Recently I’ve started renting episodes of The Wire, the brilliant series first broadcast on HBO. The show is set in contemporary Baltimore, and revolves around of a group of police who struggle to reign in a drug-dealing gang. The program is extremely well-written (particularly the authentic inner-city speech of the criminal characters) and more realistic than any other show I’ve seen. Most of the actors are black, for example, a rarity for a television drama, but in keeping with real-life Baltimore. More than anything, however, The Wire stands out for the way it conveys a particular mood and worldview, one that might be called pessimist realism. Rather than being the obvious good guys, the show’s police characters are largely amoral, and spend as much time combating each other and their department’s bureaucracy as they do fighting crime.
The show was created by David Simon, who also wrote and produced Homicide. Simon used to be a police reporter, which perhaps explains why so many of the show’s details ring true. According to Simon, The Wire doesn’t aspire to be a regular cops and robbers TV show with lots of bang-bang. Instead, it is “really about the American city, and about how we live together. It’s about how institutions have an effect on individuals, and how… whether you’re a cop, a longshoreman, a drug dealer, a politician, a judge [or] lawyer, you are ultimately compromised and must contend with whatever institution you’ve committed to.”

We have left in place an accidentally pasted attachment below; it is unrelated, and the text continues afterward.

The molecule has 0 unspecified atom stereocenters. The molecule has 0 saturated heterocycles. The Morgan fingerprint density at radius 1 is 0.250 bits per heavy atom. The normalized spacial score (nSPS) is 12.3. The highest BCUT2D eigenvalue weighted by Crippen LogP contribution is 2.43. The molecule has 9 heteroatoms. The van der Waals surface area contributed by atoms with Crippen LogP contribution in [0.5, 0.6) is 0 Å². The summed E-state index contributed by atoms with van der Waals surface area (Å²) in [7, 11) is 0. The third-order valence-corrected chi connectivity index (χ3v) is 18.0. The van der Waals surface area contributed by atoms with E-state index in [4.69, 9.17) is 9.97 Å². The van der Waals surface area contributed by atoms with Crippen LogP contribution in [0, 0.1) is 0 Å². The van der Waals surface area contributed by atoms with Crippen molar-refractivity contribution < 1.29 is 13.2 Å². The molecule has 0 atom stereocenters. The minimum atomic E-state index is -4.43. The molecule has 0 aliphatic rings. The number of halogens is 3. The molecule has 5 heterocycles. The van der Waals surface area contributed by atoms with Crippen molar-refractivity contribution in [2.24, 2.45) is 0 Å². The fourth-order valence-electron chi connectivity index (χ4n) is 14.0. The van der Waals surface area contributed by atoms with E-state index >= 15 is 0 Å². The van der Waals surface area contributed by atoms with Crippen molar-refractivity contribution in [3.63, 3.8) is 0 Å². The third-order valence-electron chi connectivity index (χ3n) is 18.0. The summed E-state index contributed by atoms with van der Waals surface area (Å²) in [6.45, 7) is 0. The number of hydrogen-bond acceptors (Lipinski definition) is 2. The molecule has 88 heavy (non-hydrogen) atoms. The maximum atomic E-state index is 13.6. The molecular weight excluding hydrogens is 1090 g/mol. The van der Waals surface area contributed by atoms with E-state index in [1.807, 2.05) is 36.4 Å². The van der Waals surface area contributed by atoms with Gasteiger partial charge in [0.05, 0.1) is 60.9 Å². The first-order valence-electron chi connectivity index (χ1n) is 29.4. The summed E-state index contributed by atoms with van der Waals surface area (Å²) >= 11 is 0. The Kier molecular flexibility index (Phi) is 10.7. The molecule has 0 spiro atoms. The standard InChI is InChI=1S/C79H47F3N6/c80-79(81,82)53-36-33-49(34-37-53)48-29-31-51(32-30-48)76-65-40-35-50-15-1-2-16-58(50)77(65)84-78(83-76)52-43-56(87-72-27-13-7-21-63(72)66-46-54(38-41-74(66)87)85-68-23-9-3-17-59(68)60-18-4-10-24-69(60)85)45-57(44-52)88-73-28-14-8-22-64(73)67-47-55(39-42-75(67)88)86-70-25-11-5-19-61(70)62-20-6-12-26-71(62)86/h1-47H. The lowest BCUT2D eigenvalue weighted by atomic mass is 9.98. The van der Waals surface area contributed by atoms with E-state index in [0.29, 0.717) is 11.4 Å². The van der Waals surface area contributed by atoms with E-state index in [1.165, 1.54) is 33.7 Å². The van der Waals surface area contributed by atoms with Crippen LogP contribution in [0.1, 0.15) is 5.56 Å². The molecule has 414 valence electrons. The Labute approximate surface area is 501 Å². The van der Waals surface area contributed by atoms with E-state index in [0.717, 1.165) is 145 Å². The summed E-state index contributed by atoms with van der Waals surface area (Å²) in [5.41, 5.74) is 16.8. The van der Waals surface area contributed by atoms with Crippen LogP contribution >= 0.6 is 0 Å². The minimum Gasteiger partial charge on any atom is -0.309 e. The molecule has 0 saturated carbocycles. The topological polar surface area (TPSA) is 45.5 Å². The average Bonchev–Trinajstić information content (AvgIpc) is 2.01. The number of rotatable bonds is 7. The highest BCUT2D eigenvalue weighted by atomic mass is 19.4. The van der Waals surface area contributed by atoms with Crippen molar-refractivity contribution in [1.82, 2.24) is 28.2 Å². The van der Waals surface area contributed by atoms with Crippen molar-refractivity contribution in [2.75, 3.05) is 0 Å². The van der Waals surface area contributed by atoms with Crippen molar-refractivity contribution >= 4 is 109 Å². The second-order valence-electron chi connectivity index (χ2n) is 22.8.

The show has attracted considerable attention from critics, but so far few of them have expressed much interest in the character William Rawls, played by the talented actor John Doman. Rawls is the superior officer to homicide Detective Jimmy McNulty, the closest thing The Wire has to a hero. As a boss, Rawls is a bureaucratic nightmare. In the episodes I’ve seen, he is far more concerned with his unit looking good on paper than actually solving murders. As he comes to resent McNulty’s attempts to crack a big case, Rawls gradually grows more vindictive and menacing.
Is Rawls’s name a reference to the philosopher John Rawls? That was the question I asked myself as soon as I heard the character’s name. As it happens John Rawls was born in Baltimore, so Rawls may simply be a common surname in that part of Maryland. But whether or not Simon was making a conscious allusion, it adds a layer of interest to interpret The Wire in light of William Rawls’s philosophical namesake.
Like Simon, Rawls was interested in institutions, particularly institutions of justice. His writings also frequently address the issue of rights and liberties, a subject that often comes up in The Wire (the show is something of a crash course in all the regulations that prevent police from conducting surveillance without a warrant, or committing other civil-liberties violations). That is where the positive parallels end, however. Rawls the philosopher was an idealist, deeply committed to a vision of justice as impartiality. The Wire by contrast is the opposite of idealistic, and portrays a moral universe in which impartiality is a distant dream.